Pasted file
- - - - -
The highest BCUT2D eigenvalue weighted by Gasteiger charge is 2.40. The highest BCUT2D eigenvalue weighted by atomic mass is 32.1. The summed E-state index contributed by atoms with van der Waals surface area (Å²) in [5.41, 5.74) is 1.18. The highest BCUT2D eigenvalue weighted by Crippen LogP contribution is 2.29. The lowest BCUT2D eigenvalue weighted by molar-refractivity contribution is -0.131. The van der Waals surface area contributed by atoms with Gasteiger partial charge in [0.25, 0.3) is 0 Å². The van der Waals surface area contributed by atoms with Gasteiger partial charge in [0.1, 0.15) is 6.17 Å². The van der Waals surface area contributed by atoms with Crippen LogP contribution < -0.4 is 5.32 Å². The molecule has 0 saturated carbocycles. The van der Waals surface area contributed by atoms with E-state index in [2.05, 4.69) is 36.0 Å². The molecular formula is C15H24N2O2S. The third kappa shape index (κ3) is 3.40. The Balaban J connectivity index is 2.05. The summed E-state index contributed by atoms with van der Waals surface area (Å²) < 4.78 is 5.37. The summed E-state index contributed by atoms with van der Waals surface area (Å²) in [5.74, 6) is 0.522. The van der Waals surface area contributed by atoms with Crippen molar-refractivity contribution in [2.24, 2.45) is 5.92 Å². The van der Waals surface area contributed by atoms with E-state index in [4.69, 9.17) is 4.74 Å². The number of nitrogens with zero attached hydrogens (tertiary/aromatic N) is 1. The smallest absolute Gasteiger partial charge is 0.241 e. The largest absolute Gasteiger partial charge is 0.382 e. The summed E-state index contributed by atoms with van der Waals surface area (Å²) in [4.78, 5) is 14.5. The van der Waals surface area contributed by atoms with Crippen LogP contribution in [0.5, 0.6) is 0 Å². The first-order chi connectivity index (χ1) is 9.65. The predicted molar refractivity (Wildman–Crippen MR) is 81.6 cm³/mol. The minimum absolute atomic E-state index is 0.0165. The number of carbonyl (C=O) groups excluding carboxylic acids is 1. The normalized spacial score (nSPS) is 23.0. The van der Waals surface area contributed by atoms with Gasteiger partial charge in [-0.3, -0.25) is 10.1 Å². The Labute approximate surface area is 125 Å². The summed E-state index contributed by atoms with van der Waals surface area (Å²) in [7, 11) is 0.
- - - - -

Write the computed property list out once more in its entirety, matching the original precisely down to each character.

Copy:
The highest BCUT2D eigenvalue weighted by Gasteiger charge is 2.40. The highest BCUT2D eigenvalue weighted by atomic mass is 32.1. The summed E-state index contributed by atoms with van der Waals surface area (Å²) in [5.41, 5.74) is 1.18. The highest BCUT2D eigenvalue weighted by Crippen LogP contribution is 2.29. The lowest BCUT2D eigenvalue weighted by molar-refractivity contribution is -0.131. The van der Waals surface area contributed by atoms with Gasteiger partial charge in [0.25, 0.3) is 0 Å². The van der Waals surface area contributed by atoms with Gasteiger partial charge in [0.1, 0.15) is 6.17 Å². The van der Waals surface area contributed by atoms with Crippen LogP contribution < -0.4 is 5.32 Å². The molecule has 0 saturated carbocycles. The van der Waals surface area contributed by atoms with E-state index in [2.05, 4.69) is 36.0 Å². The molecular formula is C15H24N2O2S. The third kappa shape index (κ3) is 3.40. The Balaban J connectivity index is 2.05. The summed E-state index contributed by atoms with van der Waals surface area (Å²) < 4.78 is 5.37. The summed E-state index contributed by atoms with van der Waals surface area (Å²) in [5.74, 6) is 0.522. The van der Waals surface area contributed by atoms with Crippen molar-refractivity contribution in [2.24, 2.45) is 5.92 Å². The van der Waals surface area contributed by atoms with E-state index in [4.69, 9.17) is 4.74 Å². The number of nitrogens with zero attached hydrogens (tertiary/aromatic N) is 1. The smallest absolute Gasteiger partial charge is 0.241 e. The largest absolute Gasteiger partial charge is 0.382 e. The summed E-state index contributed by atoms with van der Waals surface area (Å²) in [4.78, 5) is 14.5. The van der Waals surface area contributed by atoms with Crippen LogP contribution in [0.5, 0.6) is 0 Å². The first-order chi connectivity index (χ1) is 9.65. The predicted molar refractivity (Wildman–Crippen MR) is 81.6 cm³/mol. The minimum absolute atomic E-state index is 0.0165. The number of carbonyl (C=O) groups excluding carboxylic acids is 1. The normalized spacial score (nSPS) is 23.0. The van der Waals surface area contributed by atoms with Gasteiger partial charge in [-0.3, -0.25) is 10.1 Å². The Labute approximate surface area is 125 Å². The summed E-state index contributed by atoms with van der Waals surface area (Å²) in [7, 11) is 0.